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Career and Education Opportunities for Structural and Ornamental Metalwork Metal Fabricators in Knoxville, Tennessee

There is a wide variety of career and education opportunities for structural and ornamental metalwork metal fabricators in the Knoxville, Tennessee area. Currently, 2,660 people work as structural and ornamental metalwork metal fabricators in Tennessee. This is expected to grow by 16% to 3,080 people by 2016. This is better than the national trend for structural and ornamental metalwork metal fabricators, which sees this job pool shrinking by about 0.4% over the next eight years. In general, structural and ornamental metalwork metal fabricators fabricate, lay out, and fit parts of structural metal products.

Income for structural and ornamental metalwork metal fabricators is about $15 per hour or $33,090 yearly on average in Tennessee. Nationally, their income is about $15 hourly or $32,400 yearly. Incomes for structural and ornamental metalwork metal fabricators are better than in the overall category of Assembling and Fabrication in Tennessee, and better than the overall Assembling and Fabrication category nationally.

The Knoxville area is home to fifteen schools of higher education, including three within twenty-five miles of Knoxville where you can get a degree as a structural and ornamental metalwork metal fabricator. The most common level of education for structural and ornamental metalwork metal fabricators is a high school diploma or GED. It will take only a short time to learn to be a structural and ornamental metalwork metal fabricator if you already have a high school diploma.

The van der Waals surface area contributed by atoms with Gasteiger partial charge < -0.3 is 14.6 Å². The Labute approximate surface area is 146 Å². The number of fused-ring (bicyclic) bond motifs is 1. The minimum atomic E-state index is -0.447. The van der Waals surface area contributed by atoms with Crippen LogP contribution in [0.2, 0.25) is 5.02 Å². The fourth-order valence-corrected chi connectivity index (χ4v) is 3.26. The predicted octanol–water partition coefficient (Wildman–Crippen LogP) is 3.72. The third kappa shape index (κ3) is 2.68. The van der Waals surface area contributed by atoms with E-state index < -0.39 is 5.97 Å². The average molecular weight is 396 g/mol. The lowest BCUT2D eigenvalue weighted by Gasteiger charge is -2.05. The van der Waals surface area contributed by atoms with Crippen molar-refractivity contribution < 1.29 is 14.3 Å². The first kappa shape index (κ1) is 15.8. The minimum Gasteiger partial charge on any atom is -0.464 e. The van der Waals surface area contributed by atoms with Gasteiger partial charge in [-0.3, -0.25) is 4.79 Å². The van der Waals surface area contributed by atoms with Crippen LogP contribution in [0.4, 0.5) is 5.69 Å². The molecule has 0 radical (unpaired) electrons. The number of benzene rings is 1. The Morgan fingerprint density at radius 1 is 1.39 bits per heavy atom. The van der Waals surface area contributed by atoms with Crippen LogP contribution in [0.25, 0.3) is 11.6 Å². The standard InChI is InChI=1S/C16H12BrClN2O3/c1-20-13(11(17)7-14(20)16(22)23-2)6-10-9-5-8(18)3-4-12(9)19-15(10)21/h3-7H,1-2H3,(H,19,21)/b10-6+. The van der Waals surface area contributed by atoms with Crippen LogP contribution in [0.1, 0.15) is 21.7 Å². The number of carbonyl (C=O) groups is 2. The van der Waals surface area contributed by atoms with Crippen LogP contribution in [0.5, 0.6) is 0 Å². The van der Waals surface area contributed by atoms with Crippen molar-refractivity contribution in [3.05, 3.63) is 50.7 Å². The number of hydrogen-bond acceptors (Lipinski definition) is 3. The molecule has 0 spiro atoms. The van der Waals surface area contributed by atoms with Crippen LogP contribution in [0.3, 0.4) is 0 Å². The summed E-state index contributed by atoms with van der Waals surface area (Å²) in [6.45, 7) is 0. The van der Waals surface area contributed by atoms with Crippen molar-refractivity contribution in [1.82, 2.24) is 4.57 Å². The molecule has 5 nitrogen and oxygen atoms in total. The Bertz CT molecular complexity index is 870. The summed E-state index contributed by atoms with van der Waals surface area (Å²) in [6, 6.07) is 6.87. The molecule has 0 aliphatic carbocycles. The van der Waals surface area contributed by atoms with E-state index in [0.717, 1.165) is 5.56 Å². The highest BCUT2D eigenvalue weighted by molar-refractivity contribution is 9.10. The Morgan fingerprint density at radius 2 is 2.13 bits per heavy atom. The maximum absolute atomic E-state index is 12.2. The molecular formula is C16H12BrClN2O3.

CAREER DESCRIPTION: Structural and Ornamental Metalwork Metal Fabricator

Structural and Ornamental Metalwork Metal Fabricator video from the State of New Jersey Dept. of Labor and Workforce Development

In general, structural and ornamental metalwork metal fabricators fabricate, lay out, and fit parts of structural metal products.

Structural and ornamental metalwork metal fabricators position and weld components to fashion complete units or subunits, following blueprints and layout specifications, and using jigs, welding torches, and hand tools. They also move components into position, manually or with hoists or cranes. Equally important, structural and ornamental metalwork metal fabricators have to lay out and examine metal stock or workpieces to be processed to insure that specifications are met. They are often called upon to verify conformance of workpieces to given requirements, using squares, rulers, and measuring tapes. They are expected to tack-weld fitted components together. Finally, structural and ornamental metalwork metal fabricators smooth workpiece edges and fix taps, tubes, and valves.